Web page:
Police officer numbers drop by nearly 20,000 since 2009
The number of police officers in England and Wales has fallen by nearly 20,000 since its peak level in 2009, Home Office figures show.
There were 124,066 officers in the year ending March 2016 compared with 143,769 seven years ago - a fall of 14%.
Both front line and local police numbers have fallen while officers on long-term sick leave have increased.
The Police Federation for England and Wales said the figures were "deeply worrying and disappointing".
Police budgets have faced significant cuts since 2010 - an overall 18% reduction in real terms. Meanwhile crime has continued to fall with a 6% drop in offences compared with last year.
The Home Office said the figures showed police forces had demonstrated that, with reform, it was possible to deliver more for less.
Other figures from the report show:
- The reduction in officer numbers has slowed from previous years with 3,126 being shed over the past 12 months
- There were nearly 4,500 fewer officers involved in front-line policing; however, the proportion of officers in front-line roles remained the same at about 93%
- Meanwhile nearly 2,500 officers - about 2% of the total workforce - were classified as being on long term sick leave, an 11.5% increase on 2015
- Officers from a Black or Minority Ethnic background make up nearly 6% of all officers - the highest proportion in the past 10 years
The cuts, which began under the coalition government, have led some forces to share services while many have also reduced costs by closing police stations, reducing procurement costs and reorganising the workforce.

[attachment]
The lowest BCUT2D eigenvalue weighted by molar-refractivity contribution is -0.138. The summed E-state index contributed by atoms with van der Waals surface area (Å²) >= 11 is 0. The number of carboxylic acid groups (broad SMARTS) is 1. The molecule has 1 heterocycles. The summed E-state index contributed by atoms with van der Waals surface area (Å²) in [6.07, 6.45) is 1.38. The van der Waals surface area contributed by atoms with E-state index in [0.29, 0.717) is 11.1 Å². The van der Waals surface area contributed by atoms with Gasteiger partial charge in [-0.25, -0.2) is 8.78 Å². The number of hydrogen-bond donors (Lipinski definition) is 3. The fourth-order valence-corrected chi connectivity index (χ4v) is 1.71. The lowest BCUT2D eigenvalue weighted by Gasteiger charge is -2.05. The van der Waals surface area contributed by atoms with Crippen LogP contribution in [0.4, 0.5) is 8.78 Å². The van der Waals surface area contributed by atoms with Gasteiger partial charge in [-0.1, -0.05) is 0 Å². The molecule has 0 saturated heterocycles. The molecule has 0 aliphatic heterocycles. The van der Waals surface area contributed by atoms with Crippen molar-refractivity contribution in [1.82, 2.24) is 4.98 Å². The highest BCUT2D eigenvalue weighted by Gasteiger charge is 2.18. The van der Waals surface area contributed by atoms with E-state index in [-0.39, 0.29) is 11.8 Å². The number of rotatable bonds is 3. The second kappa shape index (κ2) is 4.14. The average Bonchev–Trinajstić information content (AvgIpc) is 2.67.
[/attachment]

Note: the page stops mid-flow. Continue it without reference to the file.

The latest Crime Survey for England and Wales (CSEW), which asks people about crime they have experienced and includes offences not reported to police, showed that despite the falling number of officers there was a 6% fall in the number of incidents for the year ending March 2016.
However, it did not include new figures showing almost six million fraud and cyber crimes were committed in the same period.
Crimes recorded by police forces also showed an annual rise of 8%. However, the ONS said this was not considered a reliable indicator of trends in crime; most of the latest rise is thought to be due to improved crime recording practices.
Police Federation chairman Steve White, which represents rank and file officers, said: "Whichever way you look at it, the figures are deeply worrying and disappointing.
"The continued increase in police recorded crime, and inclusion of cyber-crime and fraud figures, clearly shows on-going and rising demand on the police service. This, at a time when officer numbers continue falling.
"The increased demand is taking its toll. The figures highlight increased levels of sickness across officers in England and Wales, illustrating the intense pressures they face. This cannot be allowed to continue.
"At a time when safety and security of the public is at the top of the political agenda, it is time to refocus priorities and invest further in the police."